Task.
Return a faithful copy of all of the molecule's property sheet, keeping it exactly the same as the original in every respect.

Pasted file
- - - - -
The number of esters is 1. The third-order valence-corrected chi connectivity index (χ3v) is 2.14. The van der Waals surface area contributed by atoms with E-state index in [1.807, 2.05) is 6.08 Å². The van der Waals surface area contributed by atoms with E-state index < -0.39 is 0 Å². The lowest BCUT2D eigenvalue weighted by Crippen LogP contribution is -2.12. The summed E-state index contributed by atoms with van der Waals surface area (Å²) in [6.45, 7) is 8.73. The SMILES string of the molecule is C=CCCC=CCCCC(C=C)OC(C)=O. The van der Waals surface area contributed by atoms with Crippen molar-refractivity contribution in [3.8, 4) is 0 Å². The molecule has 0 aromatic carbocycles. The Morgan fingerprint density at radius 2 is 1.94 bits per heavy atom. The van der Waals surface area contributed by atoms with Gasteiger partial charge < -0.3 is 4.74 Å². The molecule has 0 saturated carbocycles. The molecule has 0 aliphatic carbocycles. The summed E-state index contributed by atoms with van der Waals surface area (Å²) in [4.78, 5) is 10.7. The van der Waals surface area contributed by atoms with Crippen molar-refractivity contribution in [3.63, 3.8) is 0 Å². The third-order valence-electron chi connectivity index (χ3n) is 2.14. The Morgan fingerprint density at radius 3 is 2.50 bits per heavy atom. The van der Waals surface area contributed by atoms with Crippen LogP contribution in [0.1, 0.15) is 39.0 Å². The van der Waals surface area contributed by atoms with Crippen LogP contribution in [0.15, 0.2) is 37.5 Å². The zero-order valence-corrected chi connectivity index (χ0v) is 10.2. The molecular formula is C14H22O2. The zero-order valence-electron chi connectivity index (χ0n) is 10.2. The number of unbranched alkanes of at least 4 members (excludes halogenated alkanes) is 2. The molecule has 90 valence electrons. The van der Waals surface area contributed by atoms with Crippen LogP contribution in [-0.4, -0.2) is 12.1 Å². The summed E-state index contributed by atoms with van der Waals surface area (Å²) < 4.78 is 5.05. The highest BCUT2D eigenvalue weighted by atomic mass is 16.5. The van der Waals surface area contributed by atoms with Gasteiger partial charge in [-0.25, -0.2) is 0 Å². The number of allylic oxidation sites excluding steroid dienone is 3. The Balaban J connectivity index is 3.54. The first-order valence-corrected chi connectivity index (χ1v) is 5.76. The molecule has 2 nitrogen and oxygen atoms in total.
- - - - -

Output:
The number of esters is 1. The third-order valence-corrected chi connectivity index (χ3v) is 2.14. The van der Waals surface area contributed by atoms with E-state index in [1.807, 2.05) is 6.08 Å². The van der Waals surface area contributed by atoms with E-state index < -0.39 is 0 Å². The lowest BCUT2D eigenvalue weighted by Crippen LogP contribution is -2.12. The summed E-state index contributed by atoms with van der Waals surface area (Å²) in [6.45, 7) is 8.73. The SMILES string of the molecule is C=CCCC=CCCCC(C=C)OC(C)=O. The van der Waals surface area contributed by atoms with Crippen molar-refractivity contribution in [3.8, 4) is 0 Å². The molecule has 0 aromatic carbocycles. The Morgan fingerprint density at radius 2 is 1.94 bits per heavy atom. The van der Waals surface area contributed by atoms with Gasteiger partial charge < -0.3 is 4.74 Å². The molecule has 0 saturated carbocycles. The molecule has 0 aliphatic carbocycles. The summed E-state index contributed by atoms with van der Waals surface area (Å²) in [4.78, 5) is 10.7. The van der Waals surface area contributed by atoms with Crippen molar-refractivity contribution in [3.63, 3.8) is 0 Å². The third-order valence-electron chi connectivity index (χ3n) is 2.14. The Morgan fingerprint density at radius 3 is 2.50 bits per heavy atom. The van der Waals surface area contributed by atoms with Crippen LogP contribution in [0.1, 0.15) is 39.0 Å². The van der Waals surface area contributed by atoms with Crippen LogP contribution in [0.15, 0.2) is 37.5 Å². The zero-order valence-corrected chi connectivity index (χ0v) is 10.2. The molecular formula is C14H22O2. The zero-order valence-electron chi connectivity index (χ0n) is 10.2. The number of unbranched alkanes of at least 4 members (excludes halogenated alkanes) is 2. The molecule has 90 valence electrons. The van der Waals surface area contributed by atoms with Crippen LogP contribution in [-0.4, -0.2) is 12.1 Å². The summed E-state index contributed by atoms with van der Waals surface area (Å²) < 4.78 is 5.05. The highest BCUT2D eigenvalue weighted by atomic mass is 16.5. The van der Waals surface area contributed by atoms with Gasteiger partial charge in [-0.25, -0.2) is 0 Å². The number of allylic oxidation sites excluding steroid dienone is 3. The Balaban J connectivity index is 3.54. The first-order valence-corrected chi connectivity index (χ1v) is 5.76. The molecule has 2 nitrogen and oxygen atoms in total.